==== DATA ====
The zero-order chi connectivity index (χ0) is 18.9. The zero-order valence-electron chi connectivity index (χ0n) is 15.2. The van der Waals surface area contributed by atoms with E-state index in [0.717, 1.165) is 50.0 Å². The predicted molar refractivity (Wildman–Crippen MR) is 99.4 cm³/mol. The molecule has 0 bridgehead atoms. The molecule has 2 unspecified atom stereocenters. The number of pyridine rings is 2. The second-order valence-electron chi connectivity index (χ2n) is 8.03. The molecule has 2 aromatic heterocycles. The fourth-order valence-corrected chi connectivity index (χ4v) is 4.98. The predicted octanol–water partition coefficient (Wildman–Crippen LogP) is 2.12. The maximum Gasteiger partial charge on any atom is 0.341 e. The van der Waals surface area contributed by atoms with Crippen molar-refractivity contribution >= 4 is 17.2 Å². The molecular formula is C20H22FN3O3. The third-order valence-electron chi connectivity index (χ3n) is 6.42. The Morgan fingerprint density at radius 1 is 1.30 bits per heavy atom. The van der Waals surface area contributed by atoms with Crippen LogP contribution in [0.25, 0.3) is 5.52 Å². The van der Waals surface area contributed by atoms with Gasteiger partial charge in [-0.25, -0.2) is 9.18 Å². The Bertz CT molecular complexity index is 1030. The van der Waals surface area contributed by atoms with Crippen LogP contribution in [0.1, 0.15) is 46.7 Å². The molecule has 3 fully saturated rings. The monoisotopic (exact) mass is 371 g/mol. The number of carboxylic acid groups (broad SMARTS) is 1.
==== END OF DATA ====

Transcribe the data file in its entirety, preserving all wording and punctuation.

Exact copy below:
The zero-order chi connectivity index (χ0) is 18.9. The zero-order valence-electron chi connectivity index (χ0n) is 15.2. The van der Waals surface area contributed by atoms with E-state index in [0.717, 1.165) is 50.0 Å². The predicted molar refractivity (Wildman–Crippen MR) is 99.4 cm³/mol. The molecule has 0 bridgehead atoms. The molecule has 2 unspecified atom stereocenters. The number of pyridine rings is 2. The second-order valence-electron chi connectivity index (χ2n) is 8.03. The molecule has 2 aromatic heterocycles. The fourth-order valence-corrected chi connectivity index (χ4v) is 4.98. The predicted octanol–water partition coefficient (Wildman–Crippen LogP) is 2.12. The maximum Gasteiger partial charge on any atom is 0.341 e. The van der Waals surface area contributed by atoms with Crippen molar-refractivity contribution >= 4 is 17.2 Å². The molecular formula is C20H22FN3O3. The third-order valence-electron chi connectivity index (χ3n) is 6.42. The Morgan fingerprint density at radius 1 is 1.30 bits per heavy atom. The van der Waals surface area contributed by atoms with Crippen LogP contribution in [0.25, 0.3) is 5.52 Å². The van der Waals surface area contributed by atoms with Gasteiger partial charge in [-0.25, -0.2) is 9.18 Å². The Bertz CT molecular complexity index is 1030. The van der Waals surface area contributed by atoms with Crippen LogP contribution in [0.1, 0.15) is 46.7 Å². The molecule has 3 fully saturated rings. The monoisotopic (exact) mass is 371 g/mol. The number of carboxylic acid groups (broad SMARTS) is 1.